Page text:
Why did you choose this program?
I chose the University of Auckland's "Center for Pacific Studies" because there was nothing comparable in my Ethnic Studies department at UC Berkeley.
Rather than taking classes I had minimal interest in, I did my research, talked to alumni and had many discussions with my study abroad counselor. For the first time ever, the University of Auckland has provided peers, staff, faculty and curriculum that reflects, highlights and values my traditional Samoan upbringing.
What did your program provider and university assist you with, and what did you have to organize on your own?
The University of California Education Abroad Program (UCEAP) provided me with a weeklong orientation before University started. I was also blessed by the UCEAP New Zealand team (Ivan & Emma) who were in contact well before my arrival and who stayed connected throughout my term. Having actual people on the ground here in New Zealand was amazing. I also earned some scholarships via UCEAP that helped to fulfill the financial burden of living away from home.
On my own time, I was responsible to find courses that would count towards to my degree. I applied for and secured funds for student housing. I was also responsible for getting my visa sorted as well as arranging my air travel to Auckland.
What is one piece of advice you'd give to someone going on your program?
Get connected! The best way to have a satisfying study abroad experience is to open your mind and your heart to new opportunities, cultures, people, and points of view. Whether that's through study groups, university clubs/organizations, intramural sports, exploring the city or hikes in the wopwops.
Getting connected is the way to go! In my time at Auckland Uni I have met new friends, joined a Maori and Pacific Leadership Through Learning program, and I have even managed to travel to Tonga, Fiji and Samoa. These opportunities would not have manifested had I been locked up in my room all day and night. Challenge yourself and step out of those comfort zones.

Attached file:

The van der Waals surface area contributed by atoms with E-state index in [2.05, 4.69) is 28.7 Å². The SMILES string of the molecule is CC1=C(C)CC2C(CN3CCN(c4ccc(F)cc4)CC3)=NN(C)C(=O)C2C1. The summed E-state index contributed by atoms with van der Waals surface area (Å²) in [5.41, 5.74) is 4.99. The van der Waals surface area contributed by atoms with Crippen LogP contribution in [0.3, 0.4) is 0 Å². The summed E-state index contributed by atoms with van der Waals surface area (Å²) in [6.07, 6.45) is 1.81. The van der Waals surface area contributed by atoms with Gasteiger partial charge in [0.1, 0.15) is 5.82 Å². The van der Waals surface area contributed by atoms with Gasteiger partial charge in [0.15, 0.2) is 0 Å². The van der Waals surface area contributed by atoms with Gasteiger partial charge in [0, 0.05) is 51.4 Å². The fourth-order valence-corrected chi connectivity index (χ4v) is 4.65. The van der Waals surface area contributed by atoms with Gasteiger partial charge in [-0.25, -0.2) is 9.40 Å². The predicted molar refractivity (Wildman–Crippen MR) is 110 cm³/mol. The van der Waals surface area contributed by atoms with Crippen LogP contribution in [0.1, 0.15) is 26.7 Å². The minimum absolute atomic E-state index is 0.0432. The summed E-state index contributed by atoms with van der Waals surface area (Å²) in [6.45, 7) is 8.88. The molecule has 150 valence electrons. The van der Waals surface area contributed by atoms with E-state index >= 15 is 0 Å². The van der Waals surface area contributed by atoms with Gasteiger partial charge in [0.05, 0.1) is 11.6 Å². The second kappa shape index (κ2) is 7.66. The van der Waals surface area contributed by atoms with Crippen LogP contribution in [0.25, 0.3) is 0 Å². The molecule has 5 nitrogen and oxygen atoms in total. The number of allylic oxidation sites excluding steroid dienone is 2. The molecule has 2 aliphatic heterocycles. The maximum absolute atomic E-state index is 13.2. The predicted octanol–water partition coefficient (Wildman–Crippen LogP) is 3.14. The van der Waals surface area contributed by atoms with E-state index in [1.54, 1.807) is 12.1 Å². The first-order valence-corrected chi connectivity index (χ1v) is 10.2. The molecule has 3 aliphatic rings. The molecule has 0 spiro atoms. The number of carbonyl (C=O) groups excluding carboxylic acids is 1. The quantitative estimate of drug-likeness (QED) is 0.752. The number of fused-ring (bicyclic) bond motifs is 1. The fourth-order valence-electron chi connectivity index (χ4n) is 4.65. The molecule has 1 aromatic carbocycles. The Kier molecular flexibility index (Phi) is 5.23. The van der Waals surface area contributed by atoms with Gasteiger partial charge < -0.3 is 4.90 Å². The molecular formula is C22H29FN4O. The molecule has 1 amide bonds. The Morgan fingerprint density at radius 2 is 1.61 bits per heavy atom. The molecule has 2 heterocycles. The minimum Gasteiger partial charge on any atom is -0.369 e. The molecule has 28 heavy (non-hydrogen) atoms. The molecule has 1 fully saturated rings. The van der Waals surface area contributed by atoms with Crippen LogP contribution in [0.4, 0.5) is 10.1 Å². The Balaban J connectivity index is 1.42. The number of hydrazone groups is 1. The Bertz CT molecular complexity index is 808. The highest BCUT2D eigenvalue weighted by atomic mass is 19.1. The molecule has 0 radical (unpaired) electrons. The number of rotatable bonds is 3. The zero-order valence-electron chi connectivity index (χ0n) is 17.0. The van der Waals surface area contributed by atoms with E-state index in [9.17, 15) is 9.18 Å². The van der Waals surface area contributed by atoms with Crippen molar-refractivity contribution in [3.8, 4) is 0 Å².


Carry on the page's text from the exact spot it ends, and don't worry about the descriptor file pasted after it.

What does an average day/week look like as a participant of this program?
I am taking four courses per semester which is roughly the equivalent to full-time at UC Berkeley. Much of my curriculum is practical studies which include things like speaking gagana Samoan (language), performing Fijian meke (dance) and learning the Maori Kapa Haka (performing song, dance, and chants of the indigenous Maori people).
From campus I might take a 10-minute walk to Queen St (the heart of the city) where friends and I can grab a feed, explore, catch the ferry to a nearby island like Tiritiri Matangi, visit the touristy Skytower, or have an ice cold adult beverage with some of the Kiwi locals.
There is so much to do here in Auckland and there is always some sort of Pacific event, showcase, or presentation happening that I can attend. I love it here!
Going into your experience abroad, what was your biggest fear, and how did you overcome it? How did your views on the issue change?
My biggest fear was the financial commitment. I wanted to ensure that I could afford to study in New Zealand comfortably. I overcame these fears by seeking advice from my college/financial aid/study abroad advisors. I continued to work two jobs over the summer in order to build my savings. I also secured three scholarships (a.k.a free money!) Last but certainly not least, once I arrived in New Zealand I created a monthly budget and stuck to it!
How would you go about traveling to neighboring Pacific islands while in New Zealand?
The University of Auckland has mid-semester break (two weeks) & study break (one week) right before exams. Stay on top of your assignments all year so that you can plan travel during those breaks without missing any instructional class time.
Apply to the Air New Zealand mailing list because they have amazing 24-hour deals where you can find extremely cheap tickets to the islands. Additionally, look into mobile apps or Facebook pages that offer deals, such as "Grab a Seat".